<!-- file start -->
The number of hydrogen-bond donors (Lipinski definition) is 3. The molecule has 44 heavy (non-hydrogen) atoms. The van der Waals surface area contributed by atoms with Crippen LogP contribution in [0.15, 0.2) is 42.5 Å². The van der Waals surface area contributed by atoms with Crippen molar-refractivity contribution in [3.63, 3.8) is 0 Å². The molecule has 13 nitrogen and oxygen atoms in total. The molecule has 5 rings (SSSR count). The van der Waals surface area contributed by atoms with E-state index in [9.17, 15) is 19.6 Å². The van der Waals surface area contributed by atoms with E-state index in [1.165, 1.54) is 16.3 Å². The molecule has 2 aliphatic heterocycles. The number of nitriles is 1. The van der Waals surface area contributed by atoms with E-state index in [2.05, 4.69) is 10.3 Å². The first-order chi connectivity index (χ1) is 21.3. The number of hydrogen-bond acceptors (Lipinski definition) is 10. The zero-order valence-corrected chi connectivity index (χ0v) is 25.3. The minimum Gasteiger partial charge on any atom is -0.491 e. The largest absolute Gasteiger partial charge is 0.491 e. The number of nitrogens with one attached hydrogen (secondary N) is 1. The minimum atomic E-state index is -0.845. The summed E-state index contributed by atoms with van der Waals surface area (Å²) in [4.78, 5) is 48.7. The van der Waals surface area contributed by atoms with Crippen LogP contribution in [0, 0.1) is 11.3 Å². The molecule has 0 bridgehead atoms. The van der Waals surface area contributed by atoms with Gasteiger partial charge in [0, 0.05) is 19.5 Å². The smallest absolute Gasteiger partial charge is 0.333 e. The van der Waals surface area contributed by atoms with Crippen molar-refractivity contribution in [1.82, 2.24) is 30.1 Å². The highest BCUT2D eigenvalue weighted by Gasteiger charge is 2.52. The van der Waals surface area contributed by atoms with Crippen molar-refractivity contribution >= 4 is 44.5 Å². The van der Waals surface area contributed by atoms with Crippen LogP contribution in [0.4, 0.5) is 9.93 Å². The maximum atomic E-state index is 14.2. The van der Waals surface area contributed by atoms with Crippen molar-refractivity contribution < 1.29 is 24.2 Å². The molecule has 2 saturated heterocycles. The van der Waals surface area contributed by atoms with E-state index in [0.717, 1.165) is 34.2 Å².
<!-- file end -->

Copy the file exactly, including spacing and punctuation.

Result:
The number of hydrogen-bond donors (Lipinski definition) is 3. The molecule has 44 heavy (non-hydrogen) atoms. The van der Waals surface area contributed by atoms with Crippen LogP contribution in [0.15, 0.2) is 42.5 Å². The van der Waals surface area contributed by atoms with Crippen molar-refractivity contribution in [3.63, 3.8) is 0 Å². The molecule has 13 nitrogen and oxygen atoms in total. The molecule has 5 rings (SSSR count). The van der Waals surface area contributed by atoms with E-state index in [9.17, 15) is 19.6 Å². The van der Waals surface area contributed by atoms with E-state index in [1.165, 1.54) is 16.3 Å². The molecule has 2 aliphatic heterocycles. The number of nitriles is 1. The van der Waals surface area contributed by atoms with E-state index in [2.05, 4.69) is 10.3 Å². The first-order chi connectivity index (χ1) is 21.3. The number of hydrogen-bond acceptors (Lipinski definition) is 10. The zero-order valence-corrected chi connectivity index (χ0v) is 25.3. The minimum Gasteiger partial charge on any atom is -0.491 e. The largest absolute Gasteiger partial charge is 0.491 e. The number of nitrogens with one attached hydrogen (secondary N) is 1. The minimum atomic E-state index is -0.845. The summed E-state index contributed by atoms with van der Waals surface area (Å²) in [4.78, 5) is 48.7. The van der Waals surface area contributed by atoms with Crippen LogP contribution in [0, 0.1) is 11.3 Å². The molecule has 0 bridgehead atoms. The van der Waals surface area contributed by atoms with Gasteiger partial charge in [0, 0.05) is 19.5 Å². The smallest absolute Gasteiger partial charge is 0.333 e. The van der Waals surface area contributed by atoms with Crippen molar-refractivity contribution in [1.82, 2.24) is 30.1 Å². The highest BCUT2D eigenvalue weighted by Gasteiger charge is 2.52. The van der Waals surface area contributed by atoms with Crippen molar-refractivity contribution >= 4 is 44.5 Å². The van der Waals surface area contributed by atoms with Crippen LogP contribution in [0.4, 0.5) is 9.93 Å². The maximum atomic E-state index is 14.2. The van der Waals surface area contributed by atoms with Crippen molar-refractivity contribution < 1.29 is 24.2 Å². The molecule has 2 saturated heterocycles. The van der Waals surface area contributed by atoms with E-state index in [0.717, 1.165) is 34.2 Å².